The Internal Revenue Service (IRS) recently issued Rev. Rul. 2020-24 and Rev. Proc. 2020-46 to provide direction with respect to qualified plan distributions paid to a state unclaimed property fund (i.e., an escheatment of the amount to the state), which occurs most commonly for missing participants in a terminating plan with small balances. Specifically, the guidance addresses (i) the tax reporting and withholding treatment for such amounts, and (ii) whether, in the aftermath of such a transfer, an indirect rollover of the distribution may still be available to the participant later claiming the amounts.
The IRS rulings add to the collection of existing guidance on how qualified plans are to deal with the long-standing problem of missing participants. The Department of Labor (DOL) has, through its extensive investigations of plans, taken aggressive action to ensure that missing participants are located, and their benefits are paid to them in as many instances as possible. The new guidance should not be taken as undermining those efforts or suggesting that escheatment is appropriate under Title I of the Employee Retirement Income Security Act (ERISA), for which the DOL retains jurisdiction. Rather, the IRS is trying to provide some insight as to what the tax implications are if amounts are escheated and, in certain instances, later recovered.
Rev. Ruling 2020-24 – Taxation and Withholding
Rev. Rul. 2020-24 provides guidance regarding withholding requirements for situations when the plan transfers the participant’s accrued benefit to the state unclaimed property fund (e.g., a small balance in connection with a plan termination). Consistent with Rev. Rul. 2018-17 (guidance issued to individual retirement account (IRA) custodians who escheat amounts to a state), the ruling provides that plan sponsors must comply with general reporting and withholding requirements for distributions made from qualified retirement plans to those paid under state escheatment laws. Payments from a qualified plan that are subject to tax withholding under Code Section 3405 will be subject to federal income withholding (e.g., 20% mandatory withholding for amounts that constitute eligible rollover distributions) and the distribution must be reported on Form 1099-R in the year of payment to the state unclaimed property fund.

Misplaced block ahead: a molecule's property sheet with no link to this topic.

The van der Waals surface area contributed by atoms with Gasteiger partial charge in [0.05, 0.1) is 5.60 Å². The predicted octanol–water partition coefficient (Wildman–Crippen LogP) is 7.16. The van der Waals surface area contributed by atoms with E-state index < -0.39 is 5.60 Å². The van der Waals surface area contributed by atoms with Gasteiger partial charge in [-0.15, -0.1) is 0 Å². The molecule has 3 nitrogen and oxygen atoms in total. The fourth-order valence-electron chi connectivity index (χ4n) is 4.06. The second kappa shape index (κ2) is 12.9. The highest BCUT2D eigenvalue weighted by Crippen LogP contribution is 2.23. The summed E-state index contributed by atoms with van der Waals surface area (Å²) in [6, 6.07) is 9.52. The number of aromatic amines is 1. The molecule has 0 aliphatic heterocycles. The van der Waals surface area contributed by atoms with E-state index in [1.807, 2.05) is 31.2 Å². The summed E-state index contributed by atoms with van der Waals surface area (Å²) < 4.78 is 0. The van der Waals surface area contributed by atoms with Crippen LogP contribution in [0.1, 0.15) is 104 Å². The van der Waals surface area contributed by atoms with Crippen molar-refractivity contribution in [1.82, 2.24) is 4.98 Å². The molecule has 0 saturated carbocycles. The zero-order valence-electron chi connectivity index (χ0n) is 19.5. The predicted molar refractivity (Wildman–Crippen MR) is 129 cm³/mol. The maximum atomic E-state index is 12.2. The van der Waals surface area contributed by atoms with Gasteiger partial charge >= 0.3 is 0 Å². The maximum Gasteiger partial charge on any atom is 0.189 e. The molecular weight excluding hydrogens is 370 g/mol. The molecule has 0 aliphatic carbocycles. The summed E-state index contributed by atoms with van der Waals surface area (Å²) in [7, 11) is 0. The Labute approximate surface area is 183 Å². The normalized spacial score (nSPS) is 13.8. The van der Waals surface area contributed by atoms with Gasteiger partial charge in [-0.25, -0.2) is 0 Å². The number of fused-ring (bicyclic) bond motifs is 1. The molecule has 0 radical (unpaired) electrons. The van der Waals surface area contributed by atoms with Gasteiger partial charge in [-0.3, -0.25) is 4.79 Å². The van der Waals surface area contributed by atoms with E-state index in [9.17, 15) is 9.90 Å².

The revenue ruling does give plan sponsors a grace period to come into compliance. The IRS will apply these requirements only to payments made before the earlier of January 1, 2022, or “the date it becomes reasonably practicable for the person to comply.” The ruling does not address any other applicable law or how the IRS plans to oversee this requirement.
Rev. Proc. 2020-46 – Rollover Treatment after Escheatment
Historically, a taxpayer could elect to have a distribution paid from a qualified retirement plan rolled over as an eligible rollover distribution to another qualified plan or IRA only if an election was made within 60 days of the distribution date. Under Rev. Proc. 2016-47, however, the IRS loosened the stringent adherence to these timing requirements for certain rollover payments and allowed taxpayers who missed the 60-day window to request a waiver of the requirement by self-certifying that the deadline was missed. The guidance requires, among other things, that the participant assert a valid reason—a reason specifically provided for in Rev. Proc. 2016-47—for missing the window. To take advantage of the waiver request, the participant must (i) make a written certification to a plan administrator or IRA trustee that the failure to comply with the timing requirements for a proper eligible rollover distribution was caused by an appropriate reason; (ii) not have previously been denied a waiver request on the distribution; and (iii) ultimately make the rollover contribution to the designated qualified plan or IRA as soon as practicable following self-certification.
Rev. Proc. 2020-46 maintains the structure and requirements of Rev. Proc. 2016-47 but adds “distribution made to a state unclaimed property fund” to the list of reasons why a participant may be eligible for a conditional waiver of the 60-day rollover restriction. The IRS also provided an updated model self-certification form that participants may use, and on which the plan administrator can rely.
Plan sponsors should review their plan procedures to provide Form 1099-R reporting for escheatment (e.g., in connection with a plan termination) and make updates if needed to the self-certification form for a waiver of the 60-day rollover period. No action is needed for Form 1099-R reporting to the extent a plan does not provide for escheatment, or with respect to plan procedures that provide for missing participants’ benefits to be forfeited to the plan’s forfeiture account.
Teal Trujillo, an incoming associate in our Chicago office, also contributed to this On the Subject.